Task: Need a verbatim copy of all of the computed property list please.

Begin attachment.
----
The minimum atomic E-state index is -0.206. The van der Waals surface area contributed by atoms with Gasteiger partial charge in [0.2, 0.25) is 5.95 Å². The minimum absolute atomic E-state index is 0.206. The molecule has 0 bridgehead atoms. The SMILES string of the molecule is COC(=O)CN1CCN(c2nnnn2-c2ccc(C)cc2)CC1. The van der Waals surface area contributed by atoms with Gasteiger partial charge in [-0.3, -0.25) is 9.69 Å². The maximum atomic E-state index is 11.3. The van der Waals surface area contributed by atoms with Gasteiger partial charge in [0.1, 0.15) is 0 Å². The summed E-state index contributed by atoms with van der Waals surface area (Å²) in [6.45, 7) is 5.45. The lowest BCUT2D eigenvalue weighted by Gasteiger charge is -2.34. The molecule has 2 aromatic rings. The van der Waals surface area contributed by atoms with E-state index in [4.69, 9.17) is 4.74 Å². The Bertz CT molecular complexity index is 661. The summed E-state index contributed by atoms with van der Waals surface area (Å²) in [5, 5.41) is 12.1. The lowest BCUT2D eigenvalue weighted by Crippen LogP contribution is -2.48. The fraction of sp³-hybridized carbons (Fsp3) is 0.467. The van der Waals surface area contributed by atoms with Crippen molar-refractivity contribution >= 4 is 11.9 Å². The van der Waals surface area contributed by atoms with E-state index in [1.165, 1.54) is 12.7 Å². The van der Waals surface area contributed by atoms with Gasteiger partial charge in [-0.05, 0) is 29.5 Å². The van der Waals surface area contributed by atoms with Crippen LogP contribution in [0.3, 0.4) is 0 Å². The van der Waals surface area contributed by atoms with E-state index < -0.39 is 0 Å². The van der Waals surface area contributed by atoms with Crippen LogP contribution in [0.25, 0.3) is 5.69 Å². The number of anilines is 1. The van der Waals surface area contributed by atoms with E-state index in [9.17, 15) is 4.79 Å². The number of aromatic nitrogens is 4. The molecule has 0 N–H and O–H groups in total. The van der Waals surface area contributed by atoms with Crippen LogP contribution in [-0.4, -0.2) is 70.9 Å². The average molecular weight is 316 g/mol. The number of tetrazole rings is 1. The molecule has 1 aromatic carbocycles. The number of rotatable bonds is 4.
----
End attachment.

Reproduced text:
The minimum atomic E-state index is -0.206. The van der Waals surface area contributed by atoms with Gasteiger partial charge in [0.2, 0.25) is 5.95 Å². The minimum absolute atomic E-state index is 0.206. The molecule has 0 bridgehead atoms. The SMILES string of the molecule is COC(=O)CN1CCN(c2nnnn2-c2ccc(C)cc2)CC1. The van der Waals surface area contributed by atoms with Gasteiger partial charge in [-0.3, -0.25) is 9.69 Å². The maximum atomic E-state index is 11.3. The van der Waals surface area contributed by atoms with Gasteiger partial charge in [0.1, 0.15) is 0 Å². The summed E-state index contributed by atoms with van der Waals surface area (Å²) in [6.45, 7) is 5.45. The lowest BCUT2D eigenvalue weighted by Gasteiger charge is -2.34. The molecule has 2 aromatic rings. The van der Waals surface area contributed by atoms with E-state index in [4.69, 9.17) is 4.74 Å². The Bertz CT molecular complexity index is 661. The summed E-state index contributed by atoms with van der Waals surface area (Å²) in [5, 5.41) is 12.1. The lowest BCUT2D eigenvalue weighted by Crippen LogP contribution is -2.48. The fraction of sp³-hybridized carbons (Fsp3) is 0.467. The van der Waals surface area contributed by atoms with Crippen molar-refractivity contribution >= 4 is 11.9 Å². The van der Waals surface area contributed by atoms with E-state index in [1.165, 1.54) is 12.7 Å². The van der Waals surface area contributed by atoms with Gasteiger partial charge in [-0.05, 0) is 29.5 Å². The van der Waals surface area contributed by atoms with Crippen LogP contribution in [0.3, 0.4) is 0 Å². The van der Waals surface area contributed by atoms with E-state index < -0.39 is 0 Å². The van der Waals surface area contributed by atoms with Crippen LogP contribution in [0.25, 0.3) is 5.69 Å². The number of anilines is 1. The van der Waals surface area contributed by atoms with E-state index in [9.17, 15) is 4.79 Å². The number of aromatic nitrogens is 4. The molecule has 0 N–H and O–H groups in total. The van der Waals surface area contributed by atoms with Crippen LogP contribution in [-0.4, -0.2) is 70.9 Å². The average molecular weight is 316 g/mol. The number of tetrazole rings is 1. The molecule has 1 aromatic carbocycles. The number of rotatable bonds is 4.